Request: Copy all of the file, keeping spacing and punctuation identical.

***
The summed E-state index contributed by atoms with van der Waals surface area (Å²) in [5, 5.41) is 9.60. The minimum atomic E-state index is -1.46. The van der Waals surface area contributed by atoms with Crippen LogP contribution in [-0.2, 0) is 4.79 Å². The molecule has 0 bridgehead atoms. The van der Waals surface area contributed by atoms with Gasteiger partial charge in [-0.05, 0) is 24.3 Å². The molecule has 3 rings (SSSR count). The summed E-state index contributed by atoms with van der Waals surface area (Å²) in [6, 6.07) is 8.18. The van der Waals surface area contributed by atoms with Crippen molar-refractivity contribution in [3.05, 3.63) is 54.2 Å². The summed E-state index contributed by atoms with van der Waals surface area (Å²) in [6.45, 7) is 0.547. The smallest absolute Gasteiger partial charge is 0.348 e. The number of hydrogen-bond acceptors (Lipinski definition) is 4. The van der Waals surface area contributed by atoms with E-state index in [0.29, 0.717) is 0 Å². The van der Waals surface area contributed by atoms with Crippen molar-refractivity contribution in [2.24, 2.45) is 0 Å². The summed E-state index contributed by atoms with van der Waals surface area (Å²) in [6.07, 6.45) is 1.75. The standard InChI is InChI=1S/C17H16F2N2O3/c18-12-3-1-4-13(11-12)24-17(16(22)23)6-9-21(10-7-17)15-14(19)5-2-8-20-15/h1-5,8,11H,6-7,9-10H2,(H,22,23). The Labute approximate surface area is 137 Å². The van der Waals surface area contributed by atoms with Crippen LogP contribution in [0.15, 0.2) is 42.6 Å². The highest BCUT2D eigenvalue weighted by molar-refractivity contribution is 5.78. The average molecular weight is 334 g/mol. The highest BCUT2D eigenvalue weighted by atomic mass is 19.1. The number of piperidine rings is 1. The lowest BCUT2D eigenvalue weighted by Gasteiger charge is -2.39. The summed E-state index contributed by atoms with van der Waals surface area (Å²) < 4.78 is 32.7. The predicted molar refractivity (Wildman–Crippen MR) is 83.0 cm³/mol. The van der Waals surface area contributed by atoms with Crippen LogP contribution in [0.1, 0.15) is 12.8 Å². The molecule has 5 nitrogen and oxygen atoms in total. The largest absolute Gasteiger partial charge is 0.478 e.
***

The summed E-state index contributed by atoms with van der Waals surface area (Å²) in [5, 5.41) is 9.60. The minimum atomic E-state index is -1.46. The van der Waals surface area contributed by atoms with Crippen LogP contribution in [-0.2, 0) is 4.79 Å². The molecule has 0 bridgehead atoms. The van der Waals surface area contributed by atoms with Gasteiger partial charge in [-0.05, 0) is 24.3 Å². The molecule has 3 rings (SSSR count). The summed E-state index contributed by atoms with van der Waals surface area (Å²) in [6, 6.07) is 8.18. The van der Waals surface area contributed by atoms with Crippen molar-refractivity contribution in [3.05, 3.63) is 54.2 Å². The summed E-state index contributed by atoms with van der Waals surface area (Å²) in [6.45, 7) is 0.547. The smallest absolute Gasteiger partial charge is 0.348 e. The number of hydrogen-bond acceptors (Lipinski definition) is 4. The van der Waals surface area contributed by atoms with E-state index in [0.29, 0.717) is 0 Å². The van der Waals surface area contributed by atoms with Crippen molar-refractivity contribution in [2.24, 2.45) is 0 Å². The summed E-state index contributed by atoms with van der Waals surface area (Å²) in [6.07, 6.45) is 1.75. The standard InChI is InChI=1S/C17H16F2N2O3/c18-12-3-1-4-13(11-12)24-17(16(22)23)6-9-21(10-7-17)15-14(19)5-2-8-20-15/h1-5,8,11H,6-7,9-10H2,(H,22,23). The Labute approximate surface area is 137 Å². The van der Waals surface area contributed by atoms with Crippen LogP contribution in [0.15, 0.2) is 42.6 Å². The highest BCUT2D eigenvalue weighted by molar-refractivity contribution is 5.78. The average molecular weight is 334 g/mol. The highest BCUT2D eigenvalue weighted by atomic mass is 19.1. The number of piperidine rings is 1. The lowest BCUT2D eigenvalue weighted by Gasteiger charge is -2.39. The summed E-state index contributed by atoms with van der Waals surface area (Å²) < 4.78 is 32.7. The predicted molar refractivity (Wildman–Crippen MR) is 83.0 cm³/mol. The van der Waals surface area contributed by atoms with Crippen LogP contribution in [0.1, 0.15) is 12.8 Å². The molecule has 5 nitrogen and oxygen atoms in total. The largest absolute Gasteiger partial charge is 0.478 e.